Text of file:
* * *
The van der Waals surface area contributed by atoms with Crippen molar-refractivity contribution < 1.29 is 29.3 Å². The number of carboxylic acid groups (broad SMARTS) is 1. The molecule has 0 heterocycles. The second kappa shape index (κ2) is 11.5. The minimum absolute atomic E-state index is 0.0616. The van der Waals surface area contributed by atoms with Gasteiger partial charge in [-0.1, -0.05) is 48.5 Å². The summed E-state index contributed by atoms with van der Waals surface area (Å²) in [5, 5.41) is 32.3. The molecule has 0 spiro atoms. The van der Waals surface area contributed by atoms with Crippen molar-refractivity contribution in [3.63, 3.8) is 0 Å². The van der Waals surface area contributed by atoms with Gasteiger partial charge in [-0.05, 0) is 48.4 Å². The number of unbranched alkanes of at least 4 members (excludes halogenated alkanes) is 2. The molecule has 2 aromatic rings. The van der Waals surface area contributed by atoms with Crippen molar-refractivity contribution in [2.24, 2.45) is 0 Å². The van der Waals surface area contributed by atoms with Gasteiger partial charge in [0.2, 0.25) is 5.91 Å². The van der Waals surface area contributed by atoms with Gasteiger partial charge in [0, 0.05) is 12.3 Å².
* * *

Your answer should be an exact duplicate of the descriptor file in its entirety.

The van der Waals surface area contributed by atoms with Crippen molar-refractivity contribution < 1.29 is 29.3 Å². The number of carboxylic acid groups (broad SMARTS) is 1. The molecule has 0 heterocycles. The second kappa shape index (κ2) is 11.5. The minimum absolute atomic E-state index is 0.0616. The van der Waals surface area contributed by atoms with Gasteiger partial charge in [-0.1, -0.05) is 48.5 Å². The summed E-state index contributed by atoms with van der Waals surface area (Å²) in [5, 5.41) is 32.3. The molecule has 0 spiro atoms. The van der Waals surface area contributed by atoms with Crippen molar-refractivity contribution in [3.63, 3.8) is 0 Å². The van der Waals surface area contributed by atoms with Gasteiger partial charge in [-0.05, 0) is 48.4 Å². The number of unbranched alkanes of at least 4 members (excludes halogenated alkanes) is 2. The molecule has 2 aromatic rings. The van der Waals surface area contributed by atoms with Crippen molar-refractivity contribution in [2.24, 2.45) is 0 Å². The van der Waals surface area contributed by atoms with Gasteiger partial charge in [0.2, 0.25) is 5.91 Å². The van der Waals surface area contributed by atoms with Gasteiger partial charge in [0, 0.05) is 12.3 Å².